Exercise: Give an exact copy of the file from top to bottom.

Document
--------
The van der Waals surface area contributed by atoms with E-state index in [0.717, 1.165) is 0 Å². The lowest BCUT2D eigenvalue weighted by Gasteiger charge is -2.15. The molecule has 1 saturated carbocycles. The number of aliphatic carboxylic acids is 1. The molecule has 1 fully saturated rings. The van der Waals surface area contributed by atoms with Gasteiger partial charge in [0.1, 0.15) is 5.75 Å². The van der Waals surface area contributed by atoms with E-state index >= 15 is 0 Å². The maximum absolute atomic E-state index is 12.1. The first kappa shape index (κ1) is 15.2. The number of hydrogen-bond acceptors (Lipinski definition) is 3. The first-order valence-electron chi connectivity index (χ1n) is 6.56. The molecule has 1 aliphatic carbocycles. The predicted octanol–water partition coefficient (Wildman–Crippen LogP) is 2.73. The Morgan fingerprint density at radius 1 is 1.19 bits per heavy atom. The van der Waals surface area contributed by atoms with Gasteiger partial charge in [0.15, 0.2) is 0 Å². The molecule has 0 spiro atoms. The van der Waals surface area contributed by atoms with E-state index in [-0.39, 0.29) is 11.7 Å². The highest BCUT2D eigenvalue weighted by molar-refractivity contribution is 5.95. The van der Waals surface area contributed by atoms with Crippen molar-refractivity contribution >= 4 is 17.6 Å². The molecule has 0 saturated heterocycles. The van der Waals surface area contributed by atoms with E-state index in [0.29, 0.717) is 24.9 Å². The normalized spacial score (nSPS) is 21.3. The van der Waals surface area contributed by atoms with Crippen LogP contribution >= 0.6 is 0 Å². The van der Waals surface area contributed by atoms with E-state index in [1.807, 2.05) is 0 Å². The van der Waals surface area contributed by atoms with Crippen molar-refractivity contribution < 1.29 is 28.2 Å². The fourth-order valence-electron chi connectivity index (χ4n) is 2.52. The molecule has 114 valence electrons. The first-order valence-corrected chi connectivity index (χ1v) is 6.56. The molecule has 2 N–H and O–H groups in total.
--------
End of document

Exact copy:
The van der Waals surface area contributed by atoms with E-state index in [0.717, 1.165) is 0 Å². The lowest BCUT2D eigenvalue weighted by Gasteiger charge is -2.15. The molecule has 1 saturated carbocycles. The number of aliphatic carboxylic acids is 1. The molecule has 1 fully saturated rings. The van der Waals surface area contributed by atoms with Gasteiger partial charge in [0.1, 0.15) is 5.75 Å². The van der Waals surface area contributed by atoms with E-state index >= 15 is 0 Å². The maximum absolute atomic E-state index is 12.1. The first kappa shape index (κ1) is 15.2. The number of hydrogen-bond acceptors (Lipinski definition) is 3. The first-order valence-electron chi connectivity index (χ1n) is 6.56. The molecule has 1 aliphatic carbocycles. The predicted octanol–water partition coefficient (Wildman–Crippen LogP) is 2.73. The Morgan fingerprint density at radius 1 is 1.19 bits per heavy atom. The van der Waals surface area contributed by atoms with Gasteiger partial charge in [0.15, 0.2) is 0 Å². The molecule has 0 spiro atoms. The van der Waals surface area contributed by atoms with E-state index in [-0.39, 0.29) is 11.7 Å². The highest BCUT2D eigenvalue weighted by molar-refractivity contribution is 5.95. The van der Waals surface area contributed by atoms with Crippen molar-refractivity contribution >= 4 is 17.6 Å². The molecule has 0 saturated heterocycles. The van der Waals surface area contributed by atoms with E-state index in [0.29, 0.717) is 24.9 Å². The normalized spacial score (nSPS) is 21.3. The van der Waals surface area contributed by atoms with Crippen LogP contribution >= 0.6 is 0 Å². The van der Waals surface area contributed by atoms with E-state index in [1.807, 2.05) is 0 Å². The van der Waals surface area contributed by atoms with Crippen molar-refractivity contribution < 1.29 is 28.2 Å². The fourth-order valence-electron chi connectivity index (χ4n) is 2.52. The molecule has 114 valence electrons. The first-order valence-corrected chi connectivity index (χ1v) is 6.56. The molecule has 2 N–H and O–H groups in total.